Kan. rejects Blues' bid to convert, sell company

Deal is similar to that proposed by insurer in Maryland

February 12, 2002|By M. William Salganik | M. William Salganik,SUN STAFF

In a case closely watched in Maryland, the insurance commissioner of Kansas rejected an application by Blue Cross and Blue Shield of Kansas yesterday to convert to a stock company and sell itself to Anthem Inc.

The deal is similar to that proposed by Maryland's largest insurer, CareFirst Blue- Cross BlueShield, which wants to sell itself to Well- Point Health Networks Inc. for $1.3 billion. CareFirst's application will be reviewed by insurance regulators in a process expected to take a year or more.

Steven B. Larsen, Maryland's insurance commissioner, said the Kansas ruling was significant because "this is the first time an insurance commission has turned down a conversion application."

The Kansas insurance commissioner, Kathleen Sebelius, said yesterday in a prepared statement, "I am denying this takeover because it would have cost Kansas businesses, small employers and families millions of dollars in additional health insurance premiums."

In a 53-page ruling, Sebelius also said the Kansas Blues would be "weaker financially" if the deal moved ahead, because it calls for paying $131 million of the insurer's surplus to subscribers. As a mutual plan, Kansas Blue Cross is owned by its members, who would receive part of the proceeds if it were sold.

The Kansas case attracted attention in Maryland this month when a critic of the CareFirst deal, Del. Michael E. Busch, chairman of the House Economic Matters Committee, distributed copies of a consultants' report from Kansas to Maryland legislators. That report focused on premium increases it said would result as the would-be acquirer, Anthem Inc. of Indiana, tried to improve the profit margin of the Kansas Blues.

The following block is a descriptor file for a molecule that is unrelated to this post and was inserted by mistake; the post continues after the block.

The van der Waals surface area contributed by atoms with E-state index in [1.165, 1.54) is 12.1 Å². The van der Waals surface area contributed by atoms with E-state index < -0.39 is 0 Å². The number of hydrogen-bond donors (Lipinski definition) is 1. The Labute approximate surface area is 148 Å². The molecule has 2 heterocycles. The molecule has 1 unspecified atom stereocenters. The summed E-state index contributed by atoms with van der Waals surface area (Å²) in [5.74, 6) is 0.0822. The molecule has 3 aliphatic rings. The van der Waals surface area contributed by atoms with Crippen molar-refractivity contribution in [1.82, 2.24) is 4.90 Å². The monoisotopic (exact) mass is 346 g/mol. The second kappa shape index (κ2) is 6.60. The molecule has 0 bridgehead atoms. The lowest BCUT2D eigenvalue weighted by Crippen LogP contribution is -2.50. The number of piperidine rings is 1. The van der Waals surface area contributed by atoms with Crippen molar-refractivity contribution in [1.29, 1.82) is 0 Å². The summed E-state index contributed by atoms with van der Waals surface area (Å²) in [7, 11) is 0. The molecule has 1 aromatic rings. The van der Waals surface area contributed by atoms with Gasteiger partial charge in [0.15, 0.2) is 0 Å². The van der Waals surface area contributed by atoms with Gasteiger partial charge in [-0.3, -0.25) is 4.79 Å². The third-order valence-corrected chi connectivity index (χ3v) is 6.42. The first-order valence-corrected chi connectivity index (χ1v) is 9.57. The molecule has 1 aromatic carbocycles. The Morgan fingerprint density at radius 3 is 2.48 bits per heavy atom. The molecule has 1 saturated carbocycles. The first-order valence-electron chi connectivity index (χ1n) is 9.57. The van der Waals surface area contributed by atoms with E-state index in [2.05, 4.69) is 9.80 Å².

However, a CareFirst spokesman, James P. Day, said, "There are too many differences in the two situations to compare" the Kansas and Maryland deals. Day said that while the Kansas Blues are a mutual company, CareFirst is a nonprofit that is, in effect, owned by the public. That means the purchase price for the CareFirst, $1.3 billion, would be given to a foundation for health or a similar public purpose.

Dawn Touzin, a staff member with Community Catalyst, a Boston-based advocacy group, said: "I think pointing to the possibility of a conversion foundation is a distraction. In Kansas, they said, `First go to Question One: Should there be a conversion in the first place?'" Touzin appeared as a witness in Kansas hearings opposing the deal. Her organization is working with consumer groups in Maryland.

Busch said yesterday of the Kansas-Maryland comparison, "There are some differences, no doubt about it, but there are some basic issues that are exactly the same."

Among those issues, he said, was whether the state wanted to see a "locally based company" that had been its "health care partner" pass to out-of-state control. WellPoint is based in Thousand Oaks, Calif.

Larsen said, "To the extent that a similar rationale was offered" in Kansas, he would be interested in reading the analysis by his Kansas counterpart.

"As a general matter," Larsen said, "we're going to be looking at what has happened in all the other states, including Kansas." About a dozen states have Blue Cross plans that have converted to for-profit operation.

Bob Hanson, public affairs coordinator for the Kansas Blues, said the company had not decided whether to appeal the decision. "Everything at this point is at an evaluative stage," he said.

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